How To Prepare For An Employment Tribunal
March 15 2020 - Although everyone has high hopes when they apply for a job, sometimes that job isn't really for them, and it will be necessary for their employer to dismiss them. Unfortunately, some will feel that they have been dismissed unfairly, and this can lead to an employment tribunal. This can happen for a number of reasons. They might want to receive compensation, get their job back, or simply let their former employer know that they feel there was an error made.
If this does happen, then it is crucial to be prepared. It is extremely serious, and you will need to be able to defend your position and give your reasons as to why you let your employee go. Read on to find out the best ways to prepare.
Although it may not be too much fun to think about what happened and what went wrong, it's important to know exactly why your ex-employee is taking you to an employment tribunal in the first place. Knowing this can give you a useful perspective on the situation.
Ask the courts to let you see the ET1 claim form. This will make up part of the case and is where the complainant will set out the details of what happened and why they feel they were dismissed unfairly.
As with most court cases, witnesses can be called to speak in your defence. These can include many different people, such as the person who actually dismissed the claimant, managers, and work colleagues. It could even be an expert witness psychologist from Expert Court Reports if they believe they were a victim of discrimination. Whoever you choose should be able to prepare a witness statement ahead of time, detailing exactly what happened, or, in the case of the expert witness, giving a testimony about similar cases or psychological reports.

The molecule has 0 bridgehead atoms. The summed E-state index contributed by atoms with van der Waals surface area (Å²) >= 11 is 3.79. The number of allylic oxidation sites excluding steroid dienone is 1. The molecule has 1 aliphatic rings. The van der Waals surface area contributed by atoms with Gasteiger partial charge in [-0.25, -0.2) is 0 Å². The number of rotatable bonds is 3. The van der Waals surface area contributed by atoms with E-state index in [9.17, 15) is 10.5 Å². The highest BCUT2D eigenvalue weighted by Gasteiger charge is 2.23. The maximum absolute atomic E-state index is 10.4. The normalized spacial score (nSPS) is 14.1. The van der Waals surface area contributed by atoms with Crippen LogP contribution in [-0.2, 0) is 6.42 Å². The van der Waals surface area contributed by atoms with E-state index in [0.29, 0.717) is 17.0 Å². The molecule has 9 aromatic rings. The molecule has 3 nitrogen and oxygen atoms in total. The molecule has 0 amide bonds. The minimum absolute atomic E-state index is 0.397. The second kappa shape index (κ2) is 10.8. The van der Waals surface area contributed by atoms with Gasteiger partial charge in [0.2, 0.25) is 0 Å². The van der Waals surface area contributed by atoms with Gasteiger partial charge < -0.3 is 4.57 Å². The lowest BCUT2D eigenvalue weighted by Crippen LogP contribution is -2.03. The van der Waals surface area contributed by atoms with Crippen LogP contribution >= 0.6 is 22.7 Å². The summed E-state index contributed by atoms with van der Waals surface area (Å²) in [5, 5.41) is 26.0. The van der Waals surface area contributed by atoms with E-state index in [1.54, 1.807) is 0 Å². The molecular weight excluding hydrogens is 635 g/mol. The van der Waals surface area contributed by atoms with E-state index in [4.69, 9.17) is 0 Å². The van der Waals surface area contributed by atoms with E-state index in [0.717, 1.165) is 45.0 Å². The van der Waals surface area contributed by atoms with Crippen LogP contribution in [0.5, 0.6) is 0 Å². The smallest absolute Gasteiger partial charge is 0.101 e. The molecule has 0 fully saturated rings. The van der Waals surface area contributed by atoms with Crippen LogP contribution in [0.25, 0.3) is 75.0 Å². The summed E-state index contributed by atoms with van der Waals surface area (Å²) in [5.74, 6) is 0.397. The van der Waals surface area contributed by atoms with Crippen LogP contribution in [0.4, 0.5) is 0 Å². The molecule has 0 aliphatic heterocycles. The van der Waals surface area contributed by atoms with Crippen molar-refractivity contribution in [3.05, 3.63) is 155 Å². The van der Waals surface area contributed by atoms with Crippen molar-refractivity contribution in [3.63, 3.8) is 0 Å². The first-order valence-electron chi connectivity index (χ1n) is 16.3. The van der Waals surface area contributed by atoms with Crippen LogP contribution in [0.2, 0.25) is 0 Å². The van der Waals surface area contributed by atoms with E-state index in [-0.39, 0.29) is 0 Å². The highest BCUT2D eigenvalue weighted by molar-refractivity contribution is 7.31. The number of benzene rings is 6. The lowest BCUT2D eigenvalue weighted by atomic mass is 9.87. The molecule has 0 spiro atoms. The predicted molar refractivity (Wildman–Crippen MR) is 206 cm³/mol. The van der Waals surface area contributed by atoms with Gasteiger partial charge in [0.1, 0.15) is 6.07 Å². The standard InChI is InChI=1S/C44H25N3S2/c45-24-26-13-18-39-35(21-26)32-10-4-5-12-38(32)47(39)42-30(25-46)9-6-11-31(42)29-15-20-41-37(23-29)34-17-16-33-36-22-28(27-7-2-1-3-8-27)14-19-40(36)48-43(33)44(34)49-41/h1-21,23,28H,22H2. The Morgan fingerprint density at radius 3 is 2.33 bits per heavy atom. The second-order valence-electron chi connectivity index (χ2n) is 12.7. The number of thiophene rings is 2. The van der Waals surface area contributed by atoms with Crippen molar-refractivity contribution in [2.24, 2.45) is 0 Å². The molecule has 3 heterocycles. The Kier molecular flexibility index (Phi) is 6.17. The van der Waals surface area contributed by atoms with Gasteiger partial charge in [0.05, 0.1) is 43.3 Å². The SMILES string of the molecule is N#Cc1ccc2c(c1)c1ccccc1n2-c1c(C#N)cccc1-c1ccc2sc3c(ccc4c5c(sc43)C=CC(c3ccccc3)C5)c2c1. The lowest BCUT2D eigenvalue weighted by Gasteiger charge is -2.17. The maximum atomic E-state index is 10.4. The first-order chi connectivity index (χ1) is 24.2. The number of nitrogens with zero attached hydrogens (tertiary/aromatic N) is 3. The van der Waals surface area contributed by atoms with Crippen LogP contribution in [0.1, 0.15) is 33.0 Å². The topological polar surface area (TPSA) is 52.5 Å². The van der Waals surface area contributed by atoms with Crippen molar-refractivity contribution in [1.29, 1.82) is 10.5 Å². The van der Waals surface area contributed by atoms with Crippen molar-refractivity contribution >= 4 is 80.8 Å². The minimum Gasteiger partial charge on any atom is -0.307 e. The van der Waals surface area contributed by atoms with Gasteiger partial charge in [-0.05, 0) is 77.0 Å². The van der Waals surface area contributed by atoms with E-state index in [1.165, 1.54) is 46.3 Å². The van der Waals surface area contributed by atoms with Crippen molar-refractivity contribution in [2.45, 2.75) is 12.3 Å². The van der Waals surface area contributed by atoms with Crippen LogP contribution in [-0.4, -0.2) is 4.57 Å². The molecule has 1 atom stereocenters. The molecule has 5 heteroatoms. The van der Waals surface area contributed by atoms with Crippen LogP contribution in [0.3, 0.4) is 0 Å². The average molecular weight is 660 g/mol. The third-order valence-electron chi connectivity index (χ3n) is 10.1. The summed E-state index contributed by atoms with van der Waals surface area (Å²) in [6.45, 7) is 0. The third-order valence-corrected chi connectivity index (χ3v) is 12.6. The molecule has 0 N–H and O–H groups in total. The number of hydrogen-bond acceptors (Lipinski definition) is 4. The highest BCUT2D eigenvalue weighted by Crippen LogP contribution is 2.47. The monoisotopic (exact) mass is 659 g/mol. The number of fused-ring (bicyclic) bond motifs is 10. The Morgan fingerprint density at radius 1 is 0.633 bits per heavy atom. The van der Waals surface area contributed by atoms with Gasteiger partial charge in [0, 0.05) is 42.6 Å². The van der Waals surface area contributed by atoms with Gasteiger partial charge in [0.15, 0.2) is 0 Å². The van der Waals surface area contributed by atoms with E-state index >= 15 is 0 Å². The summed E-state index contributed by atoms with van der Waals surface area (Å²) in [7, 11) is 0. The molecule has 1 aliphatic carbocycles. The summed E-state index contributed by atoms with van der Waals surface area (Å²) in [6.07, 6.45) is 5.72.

Your witnesses will need to be able to put the information across confidently, so be careful if you have a choice about who to use since picking the wrong people will give a bad impression of your company.
The evidence in an employment tribunal is just as important as the evidence in any other kind of court hearing. The case can depend heavily on the evidence, as it will show the timeline of events, and offer proof behind the decision to let the employee go.
Emails and memos are a good source of evidence, as they can provide the backup you need when giving your report. If the emails have been deleted, make sure you have a professional try to retrieve them from your computer. The same is true for text messages. Of course, conversations won't have been recorded in most cases, which is why making notes and writing down instances of disobedience or other problems is so important in the workplace.
Give The Right Impression
Finally, it is imperative that you give the right impression in the courtroom. This means wearing the right clothing for one thing; it should be smart and tidy - a suit for both men and women, and a tie for men, is always a good choice. Never wear jeans or trainers, and always try to look smart.